Post # 11
45 posts
  • Wedding: October 2008

Religious or not, marriage is still a commitment.  I told my husband, Divorce is not an option well before we took the plunge.  It’s good to hear that people are holding marriage in such high regard.  It takes work to maintain any relationship.  A marriage is much closer and much more involved than a friendship so it takes more work, a deeper commitment and will give you a greater return on your investment.  If you haven’t seen About Schmidt – rent it. 

Post # 12
179 posts
Blushing bee
  • Wedding: August 2007

I think when a person is unhappy within themselves, that person will be unhappy with anyone they are with. If he/she decides to get divorced or separated becaushe he/she is unhappy, it won’t change with a new person. The initial happiness will only be temporary; be it lust, be it the initial excitement of dating. A friend of mine put it perfectly – you may have all the things you think you need for a marriage ie. ring, money, wedding, but really "You just need to like each other A LOT".

Post # 13
2292 posts
Buzzing bee
  • Wedding: July 2008

I hate to start out this way, but I suppose it depends.  On the one hand, I absolutely agree with pinotnoir that you have to make a choice to be happy, and you have to find the resources for happiness within yourself.  If you don’t have that capability, then you’re always going to be looking for something outside yourself to make you happy, and you’re going to have problems.  If you’re unhappy married, it’s entirely possible you’re going to be just as unhappy divorced. 

However, if you went into your marriage thinking that the other person would make you happy, maybe you got married for the wrong reasons.  A husband, or a wife, might make you happy in the short term – the way a new house, or a new car, or a new job might – but eventually you’re going to figure out that there are problems with any job, or house, or relationship, and you have to make the best of it and work through them.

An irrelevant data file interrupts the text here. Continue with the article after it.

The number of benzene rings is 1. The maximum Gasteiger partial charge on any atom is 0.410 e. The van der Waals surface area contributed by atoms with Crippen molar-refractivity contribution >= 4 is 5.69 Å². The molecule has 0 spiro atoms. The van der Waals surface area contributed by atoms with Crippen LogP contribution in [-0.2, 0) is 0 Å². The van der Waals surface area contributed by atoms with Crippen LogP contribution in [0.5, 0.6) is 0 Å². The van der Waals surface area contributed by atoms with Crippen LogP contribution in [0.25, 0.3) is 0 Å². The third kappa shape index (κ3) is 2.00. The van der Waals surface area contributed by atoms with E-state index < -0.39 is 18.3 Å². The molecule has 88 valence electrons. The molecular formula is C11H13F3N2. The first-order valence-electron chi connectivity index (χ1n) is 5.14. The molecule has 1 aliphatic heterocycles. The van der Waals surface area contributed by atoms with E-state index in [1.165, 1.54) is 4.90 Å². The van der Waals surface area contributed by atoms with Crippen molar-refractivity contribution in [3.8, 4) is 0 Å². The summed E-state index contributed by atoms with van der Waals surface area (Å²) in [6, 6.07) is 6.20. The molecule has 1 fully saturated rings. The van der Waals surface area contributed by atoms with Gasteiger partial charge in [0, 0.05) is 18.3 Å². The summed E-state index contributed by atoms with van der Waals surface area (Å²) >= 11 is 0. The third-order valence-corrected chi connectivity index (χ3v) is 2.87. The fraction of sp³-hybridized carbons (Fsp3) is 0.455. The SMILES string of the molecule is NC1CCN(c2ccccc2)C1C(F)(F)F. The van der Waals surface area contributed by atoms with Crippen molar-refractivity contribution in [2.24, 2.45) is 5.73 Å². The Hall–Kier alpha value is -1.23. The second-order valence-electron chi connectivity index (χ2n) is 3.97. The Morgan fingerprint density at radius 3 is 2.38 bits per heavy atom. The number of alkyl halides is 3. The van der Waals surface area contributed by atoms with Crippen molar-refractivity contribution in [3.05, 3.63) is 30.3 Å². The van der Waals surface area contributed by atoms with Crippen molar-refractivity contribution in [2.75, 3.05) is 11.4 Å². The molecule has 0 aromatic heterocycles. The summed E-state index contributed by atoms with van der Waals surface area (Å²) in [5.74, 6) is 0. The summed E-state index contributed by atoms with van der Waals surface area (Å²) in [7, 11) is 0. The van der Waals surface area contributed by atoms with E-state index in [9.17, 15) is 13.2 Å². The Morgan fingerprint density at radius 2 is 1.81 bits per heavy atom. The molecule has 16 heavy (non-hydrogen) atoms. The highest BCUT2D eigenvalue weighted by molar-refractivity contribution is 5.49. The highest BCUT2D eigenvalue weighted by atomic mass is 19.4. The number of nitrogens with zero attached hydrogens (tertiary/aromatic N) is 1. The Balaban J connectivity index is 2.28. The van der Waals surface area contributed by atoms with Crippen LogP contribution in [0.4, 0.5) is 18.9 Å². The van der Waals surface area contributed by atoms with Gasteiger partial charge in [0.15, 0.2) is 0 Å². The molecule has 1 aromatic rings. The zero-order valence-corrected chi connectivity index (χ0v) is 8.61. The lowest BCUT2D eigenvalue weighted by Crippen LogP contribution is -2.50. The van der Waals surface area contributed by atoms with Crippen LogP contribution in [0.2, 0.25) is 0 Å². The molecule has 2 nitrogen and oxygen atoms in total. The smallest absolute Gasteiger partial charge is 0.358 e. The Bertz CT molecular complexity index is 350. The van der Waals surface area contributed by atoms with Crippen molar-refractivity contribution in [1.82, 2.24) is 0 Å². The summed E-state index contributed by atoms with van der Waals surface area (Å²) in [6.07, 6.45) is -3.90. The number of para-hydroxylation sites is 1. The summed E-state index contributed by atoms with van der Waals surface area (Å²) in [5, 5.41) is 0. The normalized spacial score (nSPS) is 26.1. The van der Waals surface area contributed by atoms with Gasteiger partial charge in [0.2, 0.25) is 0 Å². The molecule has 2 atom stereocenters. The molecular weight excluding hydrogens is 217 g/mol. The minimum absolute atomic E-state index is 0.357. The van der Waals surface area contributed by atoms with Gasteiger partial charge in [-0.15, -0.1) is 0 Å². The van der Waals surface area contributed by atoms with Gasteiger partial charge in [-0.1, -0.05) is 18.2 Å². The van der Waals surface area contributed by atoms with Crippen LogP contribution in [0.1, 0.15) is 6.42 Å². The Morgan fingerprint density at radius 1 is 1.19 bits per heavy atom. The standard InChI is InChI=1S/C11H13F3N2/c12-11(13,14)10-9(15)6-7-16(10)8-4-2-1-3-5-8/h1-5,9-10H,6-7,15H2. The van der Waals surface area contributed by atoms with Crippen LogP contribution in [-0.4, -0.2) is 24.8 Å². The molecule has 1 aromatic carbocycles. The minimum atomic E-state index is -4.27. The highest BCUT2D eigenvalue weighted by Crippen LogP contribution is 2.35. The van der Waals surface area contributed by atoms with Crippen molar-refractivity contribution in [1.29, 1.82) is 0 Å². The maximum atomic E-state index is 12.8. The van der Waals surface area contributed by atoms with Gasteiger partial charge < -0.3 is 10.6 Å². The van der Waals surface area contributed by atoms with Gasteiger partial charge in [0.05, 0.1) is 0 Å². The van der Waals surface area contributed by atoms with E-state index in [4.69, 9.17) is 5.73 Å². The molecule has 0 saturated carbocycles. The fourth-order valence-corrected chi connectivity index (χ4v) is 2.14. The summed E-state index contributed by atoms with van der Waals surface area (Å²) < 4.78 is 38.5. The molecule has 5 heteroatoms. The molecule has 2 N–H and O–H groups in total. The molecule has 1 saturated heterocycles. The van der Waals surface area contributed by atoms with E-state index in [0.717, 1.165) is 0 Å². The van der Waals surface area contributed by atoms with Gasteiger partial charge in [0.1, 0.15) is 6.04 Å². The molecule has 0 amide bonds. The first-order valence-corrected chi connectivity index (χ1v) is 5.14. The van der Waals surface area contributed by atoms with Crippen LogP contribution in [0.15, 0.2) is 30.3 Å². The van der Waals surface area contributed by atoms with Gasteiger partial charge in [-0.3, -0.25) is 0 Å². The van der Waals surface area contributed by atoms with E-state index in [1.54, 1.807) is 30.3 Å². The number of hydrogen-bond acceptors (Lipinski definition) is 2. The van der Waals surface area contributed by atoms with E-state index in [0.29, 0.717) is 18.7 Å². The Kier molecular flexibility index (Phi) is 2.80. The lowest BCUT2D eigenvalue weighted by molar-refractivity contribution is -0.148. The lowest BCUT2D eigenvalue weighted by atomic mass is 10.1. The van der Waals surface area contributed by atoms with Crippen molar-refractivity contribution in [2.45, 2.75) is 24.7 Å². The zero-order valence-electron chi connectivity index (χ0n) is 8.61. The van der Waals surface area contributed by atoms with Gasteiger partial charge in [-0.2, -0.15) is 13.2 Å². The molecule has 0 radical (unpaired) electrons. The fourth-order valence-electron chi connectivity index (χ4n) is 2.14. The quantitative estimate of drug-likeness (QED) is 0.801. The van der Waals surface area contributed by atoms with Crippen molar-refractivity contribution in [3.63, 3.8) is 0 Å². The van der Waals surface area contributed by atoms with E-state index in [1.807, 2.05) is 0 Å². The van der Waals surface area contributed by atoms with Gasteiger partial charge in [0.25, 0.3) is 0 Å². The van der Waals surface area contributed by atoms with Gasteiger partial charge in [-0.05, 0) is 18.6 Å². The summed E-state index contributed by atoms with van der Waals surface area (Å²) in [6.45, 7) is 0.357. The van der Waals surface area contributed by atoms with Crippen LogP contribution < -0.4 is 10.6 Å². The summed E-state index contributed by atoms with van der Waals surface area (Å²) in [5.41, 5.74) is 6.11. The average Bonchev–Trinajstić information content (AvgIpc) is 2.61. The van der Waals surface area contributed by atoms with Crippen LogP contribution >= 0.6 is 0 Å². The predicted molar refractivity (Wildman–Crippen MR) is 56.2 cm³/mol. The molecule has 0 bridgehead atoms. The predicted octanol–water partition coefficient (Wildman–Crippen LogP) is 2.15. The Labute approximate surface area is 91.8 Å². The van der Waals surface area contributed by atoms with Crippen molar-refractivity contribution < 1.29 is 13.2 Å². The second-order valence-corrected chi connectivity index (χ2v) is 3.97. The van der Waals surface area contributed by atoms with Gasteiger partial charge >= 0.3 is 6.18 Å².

I do think that perhaps people who got married for the wrong reasons might be better off divorced.  I have plenty of friends like that – he married her because he wanted a housekeeper and roommate; she married him because she wanted a baby.  Neither one of them was happy, because they honestly never really wanted each other, but only the thing they thought the other person could give them.  If that’s the deal you made, then when the thing you thought you wanted turns out not to make you happy after all, what is left?  It would be great if you could work it out, but maybe the other person really deserves someone who actually loves them for themselves.  I also have a lot of friends who are much happier in their second marriages than they were in their first, and I think it’s mostly because they learned something important about what they actually should be looking for in a relationship.

Post # 14
2292 posts
Buzzing bee
  • Wedding: July 2008

And, after all that, I’m so sorry about your friends Mr. Bee.  It’s always sad when friends are unhappy, and it’s hard to see your friends make bad decisions for whatever reason.  We have a couple who are our very good friends, and they are going through a really rough time.  It’s obviously hard for them, but it’s hard for us too – mostly that we love them both, and hate to see them hurting, but also because they are being so stupidly hurtful to each other that sometimes we just want to shake them and ask what the heck they are thinking. 

Post # 15
70 posts
Worker bee
  • Wedding: October 2007 - a beautiful church and hotel reception

I remember going through pre-martial counseling… and learning that being married is to "die to yourself." It gave me a deeper understanding that this marriage was not just to make me happy, but that we were going to serve each other until we die. I think that divorce should not even be an option in all stages of marriage.

I don’t agree with the whole notion of "I deserve to be happy"— that’s unrealistic, selfish and suggests unhealthy expectations. Life is going to be pretty crappy sometimes, whether you have a great husband/wife or not. I totally agree that being happy all the time doesn’t necessarily make a good marriage. I barely know what I’m talking about because I’m such a newbie but I’m pretty sure that the couples who have been married 50+ years can say that their marriage has lasted only because they’re Happy People. I’m sure there was a lot of sacrifice and unhappy moments sometime.

Post # 16
1238 posts
Bumble bee
  • Wedding: August 2008

No one is happy all the time. If every time I felt upset, depressed, or unhappy I asked for a divorce we would not have made it past the first month!  My husband and I made a commitment to eachother when we took our vows — that incluced "for better and for worse".  I think this modern belief that our personal happiness comes before everything else at the expense of others is why the divorce rate is so high.  A marriage joins TWO people, and therefore both people need to be considered.  Those that do not understand this should stick to dating and not get married.